Singapore Airshow 2016: 3D printing of aircraft engine parts set to soar in Singapore

The fuel nozzle in an aircraft engine is a very complicated component which has 18 different parts.

Now, however, GE Aviation plans to use 3D-printing technology to manufacture it so that it is just one piece.

Such a product can be expected to last five times longer, said Mr Gopinath Logannathan, the firm's director of product marketing.

The 3D-printed nozzle was one of many innovations showcased at the fourth Aerospace Technology Leadership Forum yesterday. It was organised by the Agency for Science, Technology and Research (A*Star), as part of Singapore Airshow 2016. More than 350 delegates from leading aerospace companies worldwide attended the event, which discussed the technological future of the sector.

Local industry heavyweights ST Aerospace and SIA Engineering were also present, together with Singapore's Defence Science and Technology Agency.

Giving the opening speech at the forum, Mr S. Iswaran, Minister for Trade and Industry (Industry), said: "We are building on current capabilities to develop Singapore into a globally recognised aerospace economy, capable of providing design, engineering, production and aftermarket services for the world's major aircraft programmes."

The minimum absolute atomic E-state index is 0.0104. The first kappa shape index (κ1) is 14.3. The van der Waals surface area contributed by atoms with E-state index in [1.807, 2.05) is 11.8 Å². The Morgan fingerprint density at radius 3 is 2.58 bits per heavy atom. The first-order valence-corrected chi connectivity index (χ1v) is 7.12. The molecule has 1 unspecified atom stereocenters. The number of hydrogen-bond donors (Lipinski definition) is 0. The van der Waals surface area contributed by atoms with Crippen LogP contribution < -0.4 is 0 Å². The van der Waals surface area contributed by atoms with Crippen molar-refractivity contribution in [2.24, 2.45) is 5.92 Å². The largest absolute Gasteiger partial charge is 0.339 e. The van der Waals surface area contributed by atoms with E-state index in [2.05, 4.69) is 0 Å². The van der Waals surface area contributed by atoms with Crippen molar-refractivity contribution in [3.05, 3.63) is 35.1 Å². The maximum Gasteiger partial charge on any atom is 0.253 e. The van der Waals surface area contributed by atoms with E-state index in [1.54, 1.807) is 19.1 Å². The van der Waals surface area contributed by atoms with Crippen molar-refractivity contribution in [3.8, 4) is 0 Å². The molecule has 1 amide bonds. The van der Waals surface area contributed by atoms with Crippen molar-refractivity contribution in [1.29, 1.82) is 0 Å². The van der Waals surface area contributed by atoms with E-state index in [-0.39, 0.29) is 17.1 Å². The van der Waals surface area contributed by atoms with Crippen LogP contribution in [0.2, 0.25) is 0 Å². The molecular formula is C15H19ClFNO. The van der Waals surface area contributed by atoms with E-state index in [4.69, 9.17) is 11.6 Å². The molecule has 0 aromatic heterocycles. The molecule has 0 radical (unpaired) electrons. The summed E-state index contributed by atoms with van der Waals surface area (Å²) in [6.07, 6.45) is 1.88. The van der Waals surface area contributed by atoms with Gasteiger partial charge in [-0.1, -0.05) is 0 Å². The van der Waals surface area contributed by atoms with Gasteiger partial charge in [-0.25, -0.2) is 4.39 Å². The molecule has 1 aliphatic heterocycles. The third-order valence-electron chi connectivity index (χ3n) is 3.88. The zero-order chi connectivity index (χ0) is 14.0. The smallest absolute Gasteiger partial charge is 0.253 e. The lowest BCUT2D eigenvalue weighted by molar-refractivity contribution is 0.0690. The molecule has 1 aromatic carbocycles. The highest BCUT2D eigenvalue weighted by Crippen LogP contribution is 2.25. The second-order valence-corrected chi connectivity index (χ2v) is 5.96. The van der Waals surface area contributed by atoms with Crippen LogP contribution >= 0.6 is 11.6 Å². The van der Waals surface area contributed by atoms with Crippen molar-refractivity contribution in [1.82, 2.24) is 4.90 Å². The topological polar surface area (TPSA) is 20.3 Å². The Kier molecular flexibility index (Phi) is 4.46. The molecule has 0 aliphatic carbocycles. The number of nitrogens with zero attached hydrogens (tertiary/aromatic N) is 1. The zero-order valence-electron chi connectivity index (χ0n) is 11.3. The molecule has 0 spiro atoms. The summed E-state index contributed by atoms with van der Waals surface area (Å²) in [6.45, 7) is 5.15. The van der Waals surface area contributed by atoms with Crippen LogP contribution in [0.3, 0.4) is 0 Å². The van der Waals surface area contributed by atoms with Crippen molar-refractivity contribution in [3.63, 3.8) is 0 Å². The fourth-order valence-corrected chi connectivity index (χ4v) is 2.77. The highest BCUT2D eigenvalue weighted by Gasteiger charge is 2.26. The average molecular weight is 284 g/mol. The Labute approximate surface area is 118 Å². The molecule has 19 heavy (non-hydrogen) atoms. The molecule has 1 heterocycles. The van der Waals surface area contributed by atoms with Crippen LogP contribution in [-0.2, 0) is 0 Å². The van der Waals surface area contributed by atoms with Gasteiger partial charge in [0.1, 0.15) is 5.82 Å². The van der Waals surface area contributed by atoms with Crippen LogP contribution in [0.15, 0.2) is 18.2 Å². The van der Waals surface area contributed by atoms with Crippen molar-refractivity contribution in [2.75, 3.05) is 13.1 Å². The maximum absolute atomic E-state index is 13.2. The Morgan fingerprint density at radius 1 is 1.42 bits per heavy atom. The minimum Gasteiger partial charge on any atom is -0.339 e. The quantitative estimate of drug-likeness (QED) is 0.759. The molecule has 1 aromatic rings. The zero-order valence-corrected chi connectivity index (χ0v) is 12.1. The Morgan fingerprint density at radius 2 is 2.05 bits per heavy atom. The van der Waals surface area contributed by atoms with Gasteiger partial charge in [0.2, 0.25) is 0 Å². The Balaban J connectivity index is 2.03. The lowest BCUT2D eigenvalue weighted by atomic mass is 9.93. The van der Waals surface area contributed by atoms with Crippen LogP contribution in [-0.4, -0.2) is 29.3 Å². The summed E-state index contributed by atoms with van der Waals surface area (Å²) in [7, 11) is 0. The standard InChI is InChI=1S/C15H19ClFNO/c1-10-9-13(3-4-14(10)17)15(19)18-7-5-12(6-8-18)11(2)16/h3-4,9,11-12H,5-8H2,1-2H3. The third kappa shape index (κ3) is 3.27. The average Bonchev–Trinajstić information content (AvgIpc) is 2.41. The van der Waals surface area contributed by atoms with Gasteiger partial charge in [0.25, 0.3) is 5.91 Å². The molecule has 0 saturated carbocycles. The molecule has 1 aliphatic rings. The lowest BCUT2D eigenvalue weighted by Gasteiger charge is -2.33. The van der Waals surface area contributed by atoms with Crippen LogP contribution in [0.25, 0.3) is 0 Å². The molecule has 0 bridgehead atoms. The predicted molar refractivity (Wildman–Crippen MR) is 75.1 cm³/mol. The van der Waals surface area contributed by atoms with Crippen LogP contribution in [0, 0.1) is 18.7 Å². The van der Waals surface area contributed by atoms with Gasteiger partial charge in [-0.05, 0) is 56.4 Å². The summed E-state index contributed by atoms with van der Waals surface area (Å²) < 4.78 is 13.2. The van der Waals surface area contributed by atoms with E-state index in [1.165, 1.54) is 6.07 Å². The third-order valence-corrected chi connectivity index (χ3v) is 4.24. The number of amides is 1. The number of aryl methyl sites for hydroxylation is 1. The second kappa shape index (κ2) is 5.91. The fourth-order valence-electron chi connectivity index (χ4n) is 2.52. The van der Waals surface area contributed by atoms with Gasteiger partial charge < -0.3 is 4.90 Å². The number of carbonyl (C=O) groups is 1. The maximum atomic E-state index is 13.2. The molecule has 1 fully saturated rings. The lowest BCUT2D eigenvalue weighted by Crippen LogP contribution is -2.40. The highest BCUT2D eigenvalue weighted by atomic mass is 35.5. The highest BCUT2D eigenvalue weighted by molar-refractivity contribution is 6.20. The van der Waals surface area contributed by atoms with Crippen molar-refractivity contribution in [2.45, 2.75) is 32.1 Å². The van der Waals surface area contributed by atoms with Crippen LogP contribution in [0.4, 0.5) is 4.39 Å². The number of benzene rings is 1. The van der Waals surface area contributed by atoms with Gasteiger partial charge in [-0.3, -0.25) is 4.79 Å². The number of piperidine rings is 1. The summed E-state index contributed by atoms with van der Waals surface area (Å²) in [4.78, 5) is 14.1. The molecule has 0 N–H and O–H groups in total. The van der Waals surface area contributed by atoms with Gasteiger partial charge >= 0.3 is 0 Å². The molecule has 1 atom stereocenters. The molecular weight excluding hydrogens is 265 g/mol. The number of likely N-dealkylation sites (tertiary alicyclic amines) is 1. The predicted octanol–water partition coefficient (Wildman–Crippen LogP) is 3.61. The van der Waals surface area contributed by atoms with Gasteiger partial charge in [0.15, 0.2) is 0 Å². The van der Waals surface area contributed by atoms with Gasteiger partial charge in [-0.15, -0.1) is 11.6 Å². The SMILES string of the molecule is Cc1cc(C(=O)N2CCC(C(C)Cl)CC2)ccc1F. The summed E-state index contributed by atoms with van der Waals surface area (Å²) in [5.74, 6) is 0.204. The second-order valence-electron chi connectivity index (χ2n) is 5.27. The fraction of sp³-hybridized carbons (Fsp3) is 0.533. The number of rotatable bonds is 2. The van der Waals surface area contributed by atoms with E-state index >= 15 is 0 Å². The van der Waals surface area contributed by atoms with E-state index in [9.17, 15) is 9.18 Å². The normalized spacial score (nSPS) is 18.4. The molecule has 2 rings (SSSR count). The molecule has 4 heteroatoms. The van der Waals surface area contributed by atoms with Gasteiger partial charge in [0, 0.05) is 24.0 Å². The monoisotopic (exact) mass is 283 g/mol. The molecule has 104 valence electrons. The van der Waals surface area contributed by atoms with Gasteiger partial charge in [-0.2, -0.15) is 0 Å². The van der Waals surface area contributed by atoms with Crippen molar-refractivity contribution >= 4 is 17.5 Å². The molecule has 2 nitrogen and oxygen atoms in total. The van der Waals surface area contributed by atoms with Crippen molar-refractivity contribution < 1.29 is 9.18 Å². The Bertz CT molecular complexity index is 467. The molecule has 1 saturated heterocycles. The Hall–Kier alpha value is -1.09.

The Committee on the Future Economy, set up by the Government last year, has also identified the aerospace sector as a key component of advanced manufacturing in Singapore.

The emerging technology of 3D printing of aircraft engine parts has been in development in Singapore for the last few years in a joint effort between Rolls-Royce and A*Star. Such technology can be used to refurbish worn turbine blades, leading to huge savings in materials and cost of production.

The authorities say there will be no let-up in efforts to push technology to its limits in Singapore.

At the official opening ceremony of Singapore Airshow 2016 yesterday, Deputy Prime Minister and Coordinating Minister for National Security Teo Chee Hean announced that GE Aviation will invest close to $110 million in new- generation maintenance capabilities at its Singapore facilities, as well as a new centre for advanced research and development.

And while major firms in the sector such as Rolls-Royce and GE Aviation are competitors, they are not always butting heads - and technology is an area for co-operation.

Said Professor Richard Parker, director of research & technology at Rolls-Royce Group: "Technology is where you want a common set of standards across the industry, and competition doesn't make a lot of sense."

A version of this article appeared in the print edition of The Straits Times on February 16, 2016, with the headline '3D printing of aircraft engine parts set to soar in Singapore'. Print Edition | Subscribe